You can also place blankets and other cozy bedding inside the hutch to capture and retain heat. This can also give your guinea pig something to snuggle against if you don’t have several guinea pigs that can snuggle together.
How Much Do Guinea Pigs Sleep?
Guinea pigs are very active animals and actually sleep very little. Your average guinea pig will only sleep for about four to six hours a day. And rather than sleep for extended periods, they sleep in a number of 15- to 30-minute bursts throughout the day.
Guinea pigs tend to get most of their sleep at night and are more active during the day, so some pet parents may feel like they never see their furry friend at rest. They don’t always close their eyes when they sleep, so you might not be immediately aware even when they are sleeping.
But guinea pigs will also sleep with their eyes closed if they feel safe. It’s not uncommon to see domestic furballs sleeping with eyes closed.
These sleeping patterns, which may seem strange to us, is an evolutionary strategy to deal with an environment where guinea pigs have many larger predators and need to stay alert most of the time. It’s usually a drop in temperature that signals to them that it’s safe to sleep, because their predators are less active as it gets colder.
Guinea pigs don’t lie down when they sleep but rather stay alert on their feet. So if you see your guinea pig lying on their side or their back for an extended period, this is a cause for concern.
Lethargy, which may sometimes appear like sleeping more than usual, can be a symptom of various medical conditions. If it lasts for more than a few days, it may be worth a trip to the vet.
Guinea Pigs And Hibernation FAQs
How do I know if my guinea pig is hibernating?
Guinea pigs don’t hibernate, so if they display signs of hibernation such as loss of appetite and reduced breathing, this is probably a clue that something is wrong and you may want to visit the vet.
If your guinea pig seems like it might be trying to hibernate, check the temperature in their habitat and ensure it’s above 65 degree Fahrenheit. If it is, and they are still behaving strangely, call your vet.
What do guinea pigs do when they’re cold?
When guinea pigs get cold, they will try and warm up. This usually means huddling together to share body heat, or nesting in blankets and similar materials if they are on their own.
They will likely become less active, as they instinctively know that their predators are also less active in the cold and therefore it can be safe to take a pause. They will also have involuntary bodily reactions to warm up, such as shivering.
Remember that your guinea pig is not adapted to survive for long in temperatures lower than 60 degrees Fahrenheit, so if they are feeling the cold, try to warm up their habitat.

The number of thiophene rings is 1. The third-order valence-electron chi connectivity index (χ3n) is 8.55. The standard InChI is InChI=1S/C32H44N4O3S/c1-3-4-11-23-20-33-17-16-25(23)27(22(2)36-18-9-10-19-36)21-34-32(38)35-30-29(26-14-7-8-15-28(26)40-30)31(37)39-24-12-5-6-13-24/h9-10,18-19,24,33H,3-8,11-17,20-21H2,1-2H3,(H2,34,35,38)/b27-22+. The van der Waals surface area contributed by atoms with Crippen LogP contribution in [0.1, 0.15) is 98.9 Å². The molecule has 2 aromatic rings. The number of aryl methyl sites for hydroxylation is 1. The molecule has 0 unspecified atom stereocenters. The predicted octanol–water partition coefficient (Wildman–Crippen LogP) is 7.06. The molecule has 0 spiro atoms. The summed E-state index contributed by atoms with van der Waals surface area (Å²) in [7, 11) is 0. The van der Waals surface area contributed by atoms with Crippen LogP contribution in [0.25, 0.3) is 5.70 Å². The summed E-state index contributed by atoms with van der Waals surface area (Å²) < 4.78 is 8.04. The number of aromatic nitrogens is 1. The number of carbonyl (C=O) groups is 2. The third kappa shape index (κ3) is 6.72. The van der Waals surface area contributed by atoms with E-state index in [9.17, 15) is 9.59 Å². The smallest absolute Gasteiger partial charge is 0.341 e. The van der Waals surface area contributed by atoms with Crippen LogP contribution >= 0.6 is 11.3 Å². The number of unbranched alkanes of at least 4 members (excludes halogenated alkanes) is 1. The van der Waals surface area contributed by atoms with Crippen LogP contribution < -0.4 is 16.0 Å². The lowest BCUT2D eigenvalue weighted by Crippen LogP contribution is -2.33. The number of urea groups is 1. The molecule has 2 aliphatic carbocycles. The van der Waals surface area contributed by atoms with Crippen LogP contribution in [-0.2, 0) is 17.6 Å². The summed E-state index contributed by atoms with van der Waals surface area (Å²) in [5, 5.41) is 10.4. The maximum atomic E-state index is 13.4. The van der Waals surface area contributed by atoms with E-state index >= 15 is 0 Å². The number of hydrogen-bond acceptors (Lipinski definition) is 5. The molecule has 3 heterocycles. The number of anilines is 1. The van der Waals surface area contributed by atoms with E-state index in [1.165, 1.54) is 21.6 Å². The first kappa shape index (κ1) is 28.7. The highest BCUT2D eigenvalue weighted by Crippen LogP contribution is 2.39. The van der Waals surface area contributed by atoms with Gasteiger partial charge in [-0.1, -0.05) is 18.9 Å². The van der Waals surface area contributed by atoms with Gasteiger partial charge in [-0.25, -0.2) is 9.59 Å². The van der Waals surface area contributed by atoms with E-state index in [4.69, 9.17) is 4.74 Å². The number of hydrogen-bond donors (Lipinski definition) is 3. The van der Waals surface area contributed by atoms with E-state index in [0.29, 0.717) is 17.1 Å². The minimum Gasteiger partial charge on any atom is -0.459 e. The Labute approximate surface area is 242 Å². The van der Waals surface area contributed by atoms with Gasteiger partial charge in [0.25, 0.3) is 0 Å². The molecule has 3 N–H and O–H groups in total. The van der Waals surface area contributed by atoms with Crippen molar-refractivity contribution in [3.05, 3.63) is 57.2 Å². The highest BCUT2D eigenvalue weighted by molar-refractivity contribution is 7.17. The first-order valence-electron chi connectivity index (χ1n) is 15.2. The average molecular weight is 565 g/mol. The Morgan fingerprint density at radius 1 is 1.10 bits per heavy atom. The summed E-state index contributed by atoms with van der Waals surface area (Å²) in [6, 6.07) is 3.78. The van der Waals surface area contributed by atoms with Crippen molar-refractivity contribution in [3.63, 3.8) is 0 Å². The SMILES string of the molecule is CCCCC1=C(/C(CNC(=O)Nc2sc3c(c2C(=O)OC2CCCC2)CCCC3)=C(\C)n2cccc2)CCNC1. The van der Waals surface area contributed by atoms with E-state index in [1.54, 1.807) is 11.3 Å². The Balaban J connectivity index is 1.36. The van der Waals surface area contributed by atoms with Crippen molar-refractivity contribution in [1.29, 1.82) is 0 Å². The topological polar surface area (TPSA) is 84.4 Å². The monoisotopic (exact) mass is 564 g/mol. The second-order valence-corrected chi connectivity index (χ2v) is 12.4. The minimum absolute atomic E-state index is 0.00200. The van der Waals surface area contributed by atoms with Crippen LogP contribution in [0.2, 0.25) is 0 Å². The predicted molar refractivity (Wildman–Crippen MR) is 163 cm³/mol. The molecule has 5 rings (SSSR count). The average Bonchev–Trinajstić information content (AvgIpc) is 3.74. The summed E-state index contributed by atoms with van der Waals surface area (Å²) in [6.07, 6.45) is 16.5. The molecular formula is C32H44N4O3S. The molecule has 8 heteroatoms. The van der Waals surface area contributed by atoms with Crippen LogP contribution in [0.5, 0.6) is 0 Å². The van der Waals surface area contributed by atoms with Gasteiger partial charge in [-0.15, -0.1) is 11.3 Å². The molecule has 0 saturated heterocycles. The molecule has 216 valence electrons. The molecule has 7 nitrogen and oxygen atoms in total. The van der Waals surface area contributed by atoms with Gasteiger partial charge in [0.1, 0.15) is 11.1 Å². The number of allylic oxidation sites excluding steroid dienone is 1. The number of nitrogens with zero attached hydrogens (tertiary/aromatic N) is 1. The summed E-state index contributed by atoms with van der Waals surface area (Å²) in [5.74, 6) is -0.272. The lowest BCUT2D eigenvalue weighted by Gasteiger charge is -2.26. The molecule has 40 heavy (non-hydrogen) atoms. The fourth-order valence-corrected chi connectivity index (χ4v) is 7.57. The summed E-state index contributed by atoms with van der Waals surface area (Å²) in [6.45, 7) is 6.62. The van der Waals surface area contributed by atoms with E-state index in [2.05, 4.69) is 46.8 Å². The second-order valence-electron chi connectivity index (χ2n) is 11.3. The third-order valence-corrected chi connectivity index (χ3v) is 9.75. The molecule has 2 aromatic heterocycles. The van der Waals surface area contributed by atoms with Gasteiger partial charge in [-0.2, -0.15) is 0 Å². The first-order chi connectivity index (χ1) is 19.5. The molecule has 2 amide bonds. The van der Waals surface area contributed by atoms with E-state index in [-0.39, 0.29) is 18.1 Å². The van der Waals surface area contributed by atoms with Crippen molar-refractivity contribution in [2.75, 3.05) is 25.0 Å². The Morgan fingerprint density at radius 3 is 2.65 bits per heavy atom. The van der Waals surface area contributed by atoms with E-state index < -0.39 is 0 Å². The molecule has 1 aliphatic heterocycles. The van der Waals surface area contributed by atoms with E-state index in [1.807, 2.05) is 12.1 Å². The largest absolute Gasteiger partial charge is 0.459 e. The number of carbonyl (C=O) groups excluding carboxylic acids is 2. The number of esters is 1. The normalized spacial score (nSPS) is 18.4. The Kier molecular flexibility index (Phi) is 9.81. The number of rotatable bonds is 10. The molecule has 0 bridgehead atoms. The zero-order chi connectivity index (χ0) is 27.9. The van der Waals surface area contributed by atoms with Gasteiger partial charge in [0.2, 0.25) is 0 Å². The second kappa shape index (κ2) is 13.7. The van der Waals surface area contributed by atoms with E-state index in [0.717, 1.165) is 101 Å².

Why is my guinea pig not moving?
Guinea pigs are active animals that tend to be chewing and playing for around 20 hours a day. A sudden drop in activity level is usually a sign that something is not quite right. This kind of lethargy and withdrawal is associated with several medical problems, from simply sulking to kidney failure. Try to identify other symptoms and contact your vet.
Do guinea pigs sleep more in winter?
Your guinea pigs may sleep a little more in winter. For example, they may get six hours of sleep a day in winter and only four in summer. But you may not notice this as guinea pigs do not sleep for solid blocks. Rather, they take “cat naps” in 15- to 30-minute intervals. Guinea pigs do not hibernate, and if they start to sleep excessively, this is generally a sign that something is wrong.
Why did my guinea pig die overnight?
Guinea pigs are very sensitive creatures and can struggle to adapt to sudden changes in their environment. If your guinea pig died overnight without warning, it was probably a heart attack or stroke as a result of a sudden drop in temperature that they could not cope with.
Guinea pigs should be kept in temperatures between 65 and 73 degrees Fahrenheit, and their habitat temperature should never fall below 60 degrees, even overnight in winter.
Should guinea pigs be covered at night?
Guinea pigs are active at night and they are also social creatures that like to know what’s going on outside their enclosure, too. But if their habitat is indoors, it should still be at least partially covered at night.
To thrive, they need distinctive periods of day and night, and their nighttime period can be disrupted by the noise and light pollution that are common in most homes after sunset.
Sleeping With Your Guinea Pig
While you may love your guinea pig dearly, you should never let them sleep in the bed with you! This is not least because they are very active at night and will likely disturb your sleep. They also need to pee and poop often, so they will likely make a mess in your bed. There is also the danger that you might roll on top of them and hurt them.
Keep your guinea pig happy by creating a nice habitat for them, which is just the right temperature and has plenty of places for them to snuggle when they do want to get 40 winks. But be prepared to see your guinea pig active most of the time.